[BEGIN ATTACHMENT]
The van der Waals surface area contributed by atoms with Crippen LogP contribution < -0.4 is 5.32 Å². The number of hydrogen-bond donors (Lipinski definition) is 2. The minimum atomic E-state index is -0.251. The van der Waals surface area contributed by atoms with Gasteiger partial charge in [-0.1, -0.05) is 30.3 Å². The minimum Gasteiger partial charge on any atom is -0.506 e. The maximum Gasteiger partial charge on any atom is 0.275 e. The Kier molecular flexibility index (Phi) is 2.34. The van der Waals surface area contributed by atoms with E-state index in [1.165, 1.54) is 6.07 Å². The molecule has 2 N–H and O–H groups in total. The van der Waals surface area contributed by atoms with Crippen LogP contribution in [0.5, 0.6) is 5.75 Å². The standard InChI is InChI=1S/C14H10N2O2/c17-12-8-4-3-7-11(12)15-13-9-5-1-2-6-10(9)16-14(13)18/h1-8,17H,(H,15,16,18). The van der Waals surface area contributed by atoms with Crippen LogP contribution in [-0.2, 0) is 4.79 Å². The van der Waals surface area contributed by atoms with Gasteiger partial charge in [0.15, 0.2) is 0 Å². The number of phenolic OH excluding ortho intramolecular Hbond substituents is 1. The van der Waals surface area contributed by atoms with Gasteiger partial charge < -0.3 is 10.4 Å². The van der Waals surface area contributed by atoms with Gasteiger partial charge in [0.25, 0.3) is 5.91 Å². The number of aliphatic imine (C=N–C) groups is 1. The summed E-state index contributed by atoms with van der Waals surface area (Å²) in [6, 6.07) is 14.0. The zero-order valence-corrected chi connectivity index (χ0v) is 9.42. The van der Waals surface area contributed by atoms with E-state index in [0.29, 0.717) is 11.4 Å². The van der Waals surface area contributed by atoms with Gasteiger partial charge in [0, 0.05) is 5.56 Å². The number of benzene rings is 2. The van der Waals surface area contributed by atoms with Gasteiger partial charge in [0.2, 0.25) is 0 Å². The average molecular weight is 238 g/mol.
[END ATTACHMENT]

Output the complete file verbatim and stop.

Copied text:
The van der Waals surface area contributed by atoms with Crippen LogP contribution < -0.4 is 5.32 Å². The number of hydrogen-bond donors (Lipinski definition) is 2. The minimum atomic E-state index is -0.251. The van der Waals surface area contributed by atoms with Gasteiger partial charge in [-0.1, -0.05) is 30.3 Å². The minimum Gasteiger partial charge on any atom is -0.506 e. The maximum Gasteiger partial charge on any atom is 0.275 e. The Kier molecular flexibility index (Phi) is 2.34. The van der Waals surface area contributed by atoms with E-state index in [1.165, 1.54) is 6.07 Å². The molecule has 2 N–H and O–H groups in total. The van der Waals surface area contributed by atoms with Crippen LogP contribution in [0.5, 0.6) is 5.75 Å². The standard InChI is InChI=1S/C14H10N2O2/c17-12-8-4-3-7-11(12)15-13-9-5-1-2-6-10(9)16-14(13)18/h1-8,17H,(H,15,16,18). The van der Waals surface area contributed by atoms with Crippen LogP contribution in [-0.2, 0) is 4.79 Å². The van der Waals surface area contributed by atoms with Gasteiger partial charge in [0.15, 0.2) is 0 Å². The number of phenolic OH excluding ortho intramolecular Hbond substituents is 1. The van der Waals surface area contributed by atoms with Gasteiger partial charge < -0.3 is 10.4 Å². The van der Waals surface area contributed by atoms with Gasteiger partial charge in [0.25, 0.3) is 5.91 Å². The number of aliphatic imine (C=N–C) groups is 1. The summed E-state index contributed by atoms with van der Waals surface area (Å²) in [6, 6.07) is 14.0. The zero-order valence-corrected chi connectivity index (χ0v) is 9.42. The van der Waals surface area contributed by atoms with E-state index in [0.29, 0.717) is 11.4 Å². The van der Waals surface area contributed by atoms with Gasteiger partial charge in [0, 0.05) is 5.56 Å². The number of benzene rings is 2. The van der Waals surface area contributed by atoms with Gasteiger partial charge in [0.2, 0.25) is 0 Å². The average molecular weight is 238 g/mol.